What advice would you give aspiring writers?

I love the writing advice of Chuck Wendig, “You do you.” I think being yourself and advocating for the things you love is one of the best ways to approach writing. We all want to be successful, to get our names out there, but if you’re not doing what you love, what’s the point? Even though the things I write are often cross-genre and intersectional, combining art and words or realism and the fantastical, I don’t mind that these are considered “experimental.” I write what I love, what excites me, what feels true. That’s the best advice writers can follow, as corny as it sounds.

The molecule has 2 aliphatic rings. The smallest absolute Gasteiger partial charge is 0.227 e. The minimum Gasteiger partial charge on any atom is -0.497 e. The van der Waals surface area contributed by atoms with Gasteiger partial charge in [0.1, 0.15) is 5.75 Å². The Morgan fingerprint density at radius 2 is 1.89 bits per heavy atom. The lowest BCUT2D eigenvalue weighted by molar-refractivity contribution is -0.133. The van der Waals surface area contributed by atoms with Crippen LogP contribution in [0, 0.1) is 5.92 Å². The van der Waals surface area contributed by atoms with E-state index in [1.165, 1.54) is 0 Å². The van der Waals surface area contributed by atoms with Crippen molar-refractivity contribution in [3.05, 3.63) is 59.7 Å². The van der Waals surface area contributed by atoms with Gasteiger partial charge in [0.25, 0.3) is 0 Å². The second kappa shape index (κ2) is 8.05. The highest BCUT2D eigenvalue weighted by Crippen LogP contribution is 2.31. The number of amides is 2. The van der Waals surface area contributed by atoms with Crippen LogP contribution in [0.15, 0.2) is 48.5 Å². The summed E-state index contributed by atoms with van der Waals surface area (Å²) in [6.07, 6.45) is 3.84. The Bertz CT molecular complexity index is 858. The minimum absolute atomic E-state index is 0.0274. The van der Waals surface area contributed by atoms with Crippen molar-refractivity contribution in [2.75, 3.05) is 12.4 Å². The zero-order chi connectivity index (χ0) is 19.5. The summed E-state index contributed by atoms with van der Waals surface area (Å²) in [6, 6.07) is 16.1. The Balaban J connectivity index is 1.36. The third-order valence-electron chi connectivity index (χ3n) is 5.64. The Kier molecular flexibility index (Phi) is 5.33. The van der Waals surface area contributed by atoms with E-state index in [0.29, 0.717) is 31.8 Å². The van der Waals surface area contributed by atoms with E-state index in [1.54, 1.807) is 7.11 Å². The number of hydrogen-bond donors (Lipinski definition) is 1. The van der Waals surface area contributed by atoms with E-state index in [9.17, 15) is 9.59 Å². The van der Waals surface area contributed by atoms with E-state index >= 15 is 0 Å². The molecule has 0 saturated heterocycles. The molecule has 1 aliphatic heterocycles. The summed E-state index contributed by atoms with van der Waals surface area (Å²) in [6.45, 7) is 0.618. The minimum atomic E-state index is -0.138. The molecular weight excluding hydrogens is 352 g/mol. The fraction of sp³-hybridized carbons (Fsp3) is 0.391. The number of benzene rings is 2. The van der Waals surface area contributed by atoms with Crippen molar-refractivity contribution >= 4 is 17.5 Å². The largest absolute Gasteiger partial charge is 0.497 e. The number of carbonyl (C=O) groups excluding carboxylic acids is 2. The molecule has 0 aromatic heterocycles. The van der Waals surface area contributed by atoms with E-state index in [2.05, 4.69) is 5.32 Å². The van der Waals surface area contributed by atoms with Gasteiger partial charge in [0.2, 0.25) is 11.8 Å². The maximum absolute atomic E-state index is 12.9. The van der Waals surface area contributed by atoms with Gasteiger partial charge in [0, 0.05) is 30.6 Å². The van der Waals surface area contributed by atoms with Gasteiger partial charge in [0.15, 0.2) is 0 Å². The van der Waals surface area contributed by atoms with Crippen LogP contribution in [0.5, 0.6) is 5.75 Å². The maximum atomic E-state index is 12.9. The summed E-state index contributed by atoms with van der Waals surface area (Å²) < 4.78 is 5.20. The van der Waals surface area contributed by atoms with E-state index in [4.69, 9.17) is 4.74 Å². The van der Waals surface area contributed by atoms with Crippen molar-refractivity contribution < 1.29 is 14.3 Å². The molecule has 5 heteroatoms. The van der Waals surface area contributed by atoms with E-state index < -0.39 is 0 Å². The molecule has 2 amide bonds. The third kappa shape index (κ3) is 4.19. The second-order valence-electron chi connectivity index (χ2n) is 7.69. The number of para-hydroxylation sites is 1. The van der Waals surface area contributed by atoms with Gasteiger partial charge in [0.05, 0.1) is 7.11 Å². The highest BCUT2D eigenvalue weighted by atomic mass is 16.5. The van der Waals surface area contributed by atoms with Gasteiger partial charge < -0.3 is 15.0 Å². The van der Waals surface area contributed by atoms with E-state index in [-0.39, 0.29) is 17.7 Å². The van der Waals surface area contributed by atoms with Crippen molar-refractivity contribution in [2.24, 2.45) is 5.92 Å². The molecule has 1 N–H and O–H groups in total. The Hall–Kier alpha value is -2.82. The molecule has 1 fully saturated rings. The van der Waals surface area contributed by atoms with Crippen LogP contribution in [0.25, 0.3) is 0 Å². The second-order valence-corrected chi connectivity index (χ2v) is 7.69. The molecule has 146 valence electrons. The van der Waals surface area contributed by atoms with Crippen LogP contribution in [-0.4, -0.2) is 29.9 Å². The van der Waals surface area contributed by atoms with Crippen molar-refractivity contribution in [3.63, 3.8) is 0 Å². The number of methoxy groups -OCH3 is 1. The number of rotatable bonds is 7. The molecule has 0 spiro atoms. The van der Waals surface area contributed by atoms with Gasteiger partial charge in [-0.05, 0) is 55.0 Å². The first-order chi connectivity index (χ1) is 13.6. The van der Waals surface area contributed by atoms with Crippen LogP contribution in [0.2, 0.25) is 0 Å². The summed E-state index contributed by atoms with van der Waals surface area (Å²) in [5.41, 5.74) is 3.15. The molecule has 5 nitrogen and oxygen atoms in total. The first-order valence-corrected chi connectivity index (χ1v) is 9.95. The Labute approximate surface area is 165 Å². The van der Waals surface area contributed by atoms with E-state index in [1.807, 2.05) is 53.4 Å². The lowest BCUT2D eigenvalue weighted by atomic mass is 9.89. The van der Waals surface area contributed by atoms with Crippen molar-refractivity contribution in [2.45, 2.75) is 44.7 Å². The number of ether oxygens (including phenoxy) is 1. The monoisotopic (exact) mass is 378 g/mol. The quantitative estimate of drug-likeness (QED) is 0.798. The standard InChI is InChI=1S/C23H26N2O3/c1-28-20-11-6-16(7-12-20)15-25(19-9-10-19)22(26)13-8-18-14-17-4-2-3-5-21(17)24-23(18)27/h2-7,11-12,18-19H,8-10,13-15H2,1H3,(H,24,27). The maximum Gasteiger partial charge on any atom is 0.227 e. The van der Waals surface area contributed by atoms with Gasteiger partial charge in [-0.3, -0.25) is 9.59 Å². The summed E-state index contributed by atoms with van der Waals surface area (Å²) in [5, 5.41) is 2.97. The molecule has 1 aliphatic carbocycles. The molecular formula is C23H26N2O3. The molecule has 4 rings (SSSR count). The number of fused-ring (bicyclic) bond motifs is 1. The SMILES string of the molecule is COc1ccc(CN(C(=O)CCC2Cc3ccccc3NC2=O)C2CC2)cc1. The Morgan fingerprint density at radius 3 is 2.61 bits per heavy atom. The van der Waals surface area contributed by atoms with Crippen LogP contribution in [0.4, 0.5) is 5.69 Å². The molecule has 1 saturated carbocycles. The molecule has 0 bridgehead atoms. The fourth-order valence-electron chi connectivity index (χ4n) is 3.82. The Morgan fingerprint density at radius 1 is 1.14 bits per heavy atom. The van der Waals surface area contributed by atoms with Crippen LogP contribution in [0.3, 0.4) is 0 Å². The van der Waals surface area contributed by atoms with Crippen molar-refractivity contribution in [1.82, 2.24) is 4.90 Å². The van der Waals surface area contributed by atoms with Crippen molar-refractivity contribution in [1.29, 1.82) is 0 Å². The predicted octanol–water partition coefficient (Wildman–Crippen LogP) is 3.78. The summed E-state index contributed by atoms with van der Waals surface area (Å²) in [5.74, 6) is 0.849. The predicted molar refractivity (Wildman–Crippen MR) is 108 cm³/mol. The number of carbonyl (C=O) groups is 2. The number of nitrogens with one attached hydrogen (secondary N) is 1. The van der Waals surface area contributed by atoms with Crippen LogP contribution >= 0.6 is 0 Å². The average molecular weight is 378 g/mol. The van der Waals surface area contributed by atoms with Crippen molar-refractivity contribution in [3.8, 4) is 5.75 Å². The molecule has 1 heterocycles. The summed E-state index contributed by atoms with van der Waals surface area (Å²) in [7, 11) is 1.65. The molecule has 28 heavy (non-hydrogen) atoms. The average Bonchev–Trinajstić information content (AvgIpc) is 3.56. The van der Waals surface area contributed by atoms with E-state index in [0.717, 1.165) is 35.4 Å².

Holly Lyn Walrath’s poetry and short fiction has appeared in Strange Horizons, Fireside Fiction, Luna Station Quarterly, Liminality, and elsewhere. Her chapbook of words and images, Glimmerglass Girl,will be published by Finishing Line Press in 2018. She holds a B.A. in English from The University of Texas and a Master’s in Creative Writing from the University of Denver. She is a freelance editor and host of The Weird Circular, an e-newsletter for writers containing submission calls and writing prompts.


Author’s Website:

Author’s Twitter:

Author’s Instagram:

Order Glimmerglass Girl:

© The Literary Librarian 2018